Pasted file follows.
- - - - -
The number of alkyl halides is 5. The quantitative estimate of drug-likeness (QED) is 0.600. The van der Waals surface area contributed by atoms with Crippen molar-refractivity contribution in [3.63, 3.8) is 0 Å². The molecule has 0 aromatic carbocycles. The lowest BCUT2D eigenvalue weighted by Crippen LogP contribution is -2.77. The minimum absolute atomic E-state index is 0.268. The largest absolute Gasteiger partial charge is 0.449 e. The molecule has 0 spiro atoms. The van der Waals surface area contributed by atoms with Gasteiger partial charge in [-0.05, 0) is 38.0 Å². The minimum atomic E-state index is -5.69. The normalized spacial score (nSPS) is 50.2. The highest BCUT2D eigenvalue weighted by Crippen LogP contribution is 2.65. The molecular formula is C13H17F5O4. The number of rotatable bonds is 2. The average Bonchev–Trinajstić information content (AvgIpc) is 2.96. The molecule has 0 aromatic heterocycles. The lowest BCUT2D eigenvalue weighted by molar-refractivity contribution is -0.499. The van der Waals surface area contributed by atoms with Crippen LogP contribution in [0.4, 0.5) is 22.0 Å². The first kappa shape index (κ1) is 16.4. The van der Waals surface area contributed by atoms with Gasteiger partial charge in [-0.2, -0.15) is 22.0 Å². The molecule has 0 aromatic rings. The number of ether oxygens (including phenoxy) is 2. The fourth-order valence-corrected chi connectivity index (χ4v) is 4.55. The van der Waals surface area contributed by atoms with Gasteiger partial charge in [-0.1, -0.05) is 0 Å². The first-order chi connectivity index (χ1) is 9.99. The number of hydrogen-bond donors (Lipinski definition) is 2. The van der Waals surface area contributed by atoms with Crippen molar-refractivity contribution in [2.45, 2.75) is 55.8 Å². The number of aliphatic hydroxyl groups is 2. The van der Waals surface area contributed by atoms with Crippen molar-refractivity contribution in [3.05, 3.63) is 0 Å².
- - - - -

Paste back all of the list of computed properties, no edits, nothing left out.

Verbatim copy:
The number of alkyl halides is 5. The quantitative estimate of drug-likeness (QED) is 0.600. The van der Waals surface area contributed by atoms with Crippen molar-refractivity contribution in [3.63, 3.8) is 0 Å². The molecule has 0 aromatic carbocycles. The lowest BCUT2D eigenvalue weighted by Crippen LogP contribution is -2.77. The minimum absolute atomic E-state index is 0.268. The largest absolute Gasteiger partial charge is 0.449 e. The molecule has 0 spiro atoms. The van der Waals surface area contributed by atoms with Gasteiger partial charge in [-0.05, 0) is 38.0 Å². The minimum atomic E-state index is -5.69. The normalized spacial score (nSPS) is 50.2. The highest BCUT2D eigenvalue weighted by Crippen LogP contribution is 2.65. The molecular formula is C13H17F5O4. The number of rotatable bonds is 2. The average Bonchev–Trinajstić information content (AvgIpc) is 2.96. The molecule has 0 aromatic heterocycles. The lowest BCUT2D eigenvalue weighted by molar-refractivity contribution is -0.499. The van der Waals surface area contributed by atoms with Crippen LogP contribution in [0.4, 0.5) is 22.0 Å². The first kappa shape index (κ1) is 16.4. The van der Waals surface area contributed by atoms with Gasteiger partial charge in [-0.2, -0.15) is 22.0 Å². The molecule has 0 aromatic rings. The number of ether oxygens (including phenoxy) is 2. The fourth-order valence-corrected chi connectivity index (χ4v) is 4.55. The van der Waals surface area contributed by atoms with Gasteiger partial charge in [-0.1, -0.05) is 0 Å². The first-order chi connectivity index (χ1) is 9.99. The number of hydrogen-bond donors (Lipinski definition) is 2. The van der Waals surface area contributed by atoms with Crippen molar-refractivity contribution in [2.45, 2.75) is 55.8 Å². The number of aliphatic hydroxyl groups is 2. The van der Waals surface area contributed by atoms with Crippen molar-refractivity contribution in [3.05, 3.63) is 0 Å².